September 16, 2021

Eric Douglas: Family is what you make it, especially during the holidays

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By Eric Douglas From Metro Kananwha

Holiday parties have the potential to bring us into contact with more of our extended family than we ever knew we had. And maybe wanted to know.

I hear this sort of conversation all the time.

“How are we related again?”

“Oh, we’re sixth cousins, once removed on our mother’s side.”

This usually elicits a blank look from the asker, not knowing if the “cousin” is serious or not and just what that means.

I recently stumbled across a chart that can make it easier to figure these things out. It was created by Alice J. Ramsay in 1987, but it seems to take a lot of the guess work out of the process. There is even a colorized version that indicates your percentage of genetic connection to the relative. (

According to this chart: first, second, third, fourth and fifth cousins are all from the same generation. You’re first cousins with your aunt/uncle’s child. You are first cousins, once removed with your first cousin’s child. Once removed means one generation removed. Interesting (to me, at least) is that the “once removed” designation works both ways. It can mean the relative is the generation before you, or after you.

You are second cousins with someone who is your great aunt/uncle’s grandchild, but you are a first cousin, once removed from your great aunt/uncle’s child.

Yep, still clear as mud.

When I lived in California, nearly 20 years ago, it wasn’t possible to come in for Thanksgiving and Christmas. A family I worked with invited us to their house for Thanksgiving. They called it “taking in strays.” It was a nice feeling to know there were people out there to make us feel welcome when we were so far away from home.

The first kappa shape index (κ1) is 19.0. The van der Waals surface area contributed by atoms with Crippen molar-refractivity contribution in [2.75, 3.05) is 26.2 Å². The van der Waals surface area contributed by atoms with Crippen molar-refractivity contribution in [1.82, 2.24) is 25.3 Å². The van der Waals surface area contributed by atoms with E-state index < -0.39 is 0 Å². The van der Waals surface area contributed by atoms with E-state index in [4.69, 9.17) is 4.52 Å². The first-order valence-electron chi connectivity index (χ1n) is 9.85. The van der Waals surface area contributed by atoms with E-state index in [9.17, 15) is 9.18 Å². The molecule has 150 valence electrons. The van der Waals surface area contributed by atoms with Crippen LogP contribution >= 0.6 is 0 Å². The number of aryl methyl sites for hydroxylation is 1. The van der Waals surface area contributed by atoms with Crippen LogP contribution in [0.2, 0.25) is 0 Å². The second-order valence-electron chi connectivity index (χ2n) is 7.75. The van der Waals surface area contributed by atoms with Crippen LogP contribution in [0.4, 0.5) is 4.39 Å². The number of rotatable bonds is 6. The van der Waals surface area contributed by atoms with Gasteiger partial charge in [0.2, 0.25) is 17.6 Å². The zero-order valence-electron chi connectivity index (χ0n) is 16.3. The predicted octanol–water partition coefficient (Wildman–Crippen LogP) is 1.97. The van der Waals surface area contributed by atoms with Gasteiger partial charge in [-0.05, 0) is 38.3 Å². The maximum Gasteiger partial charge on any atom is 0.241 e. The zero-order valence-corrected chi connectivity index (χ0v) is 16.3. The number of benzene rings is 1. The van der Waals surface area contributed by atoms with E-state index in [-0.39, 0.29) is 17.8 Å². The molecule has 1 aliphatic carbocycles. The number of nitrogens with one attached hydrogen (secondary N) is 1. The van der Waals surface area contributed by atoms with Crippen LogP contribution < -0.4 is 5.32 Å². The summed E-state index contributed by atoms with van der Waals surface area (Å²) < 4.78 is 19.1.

I often feel like I have an extended family, far outside of my birth family. There are friends I consider brothers and sisters where there is no genetic connection and there are several people that I refer to as “Mom” and “Dad,” even though I am fortunate to still have both of my parents with me. Many of my friends growing up referred to my parents the same way.

There are lots of people who either don’t have family or are far away from their families this time of year. That makes the holidays hard. If you happen to know someone who can’t be with family right now, think about taking in a stray.

At least they won’t have to figure out what sort of cousin they are.

Eric Douglas, of Pinch, is the author of “Return to Cayman,” “Heart of the Maya,” “Cayman Cowboys,” “River Town” and other novels. He is also a columnist for Scuba Diving Magazine and a former Charleston Newspapers Metro staff writer. For more information, visit
or contact him at [email protected]

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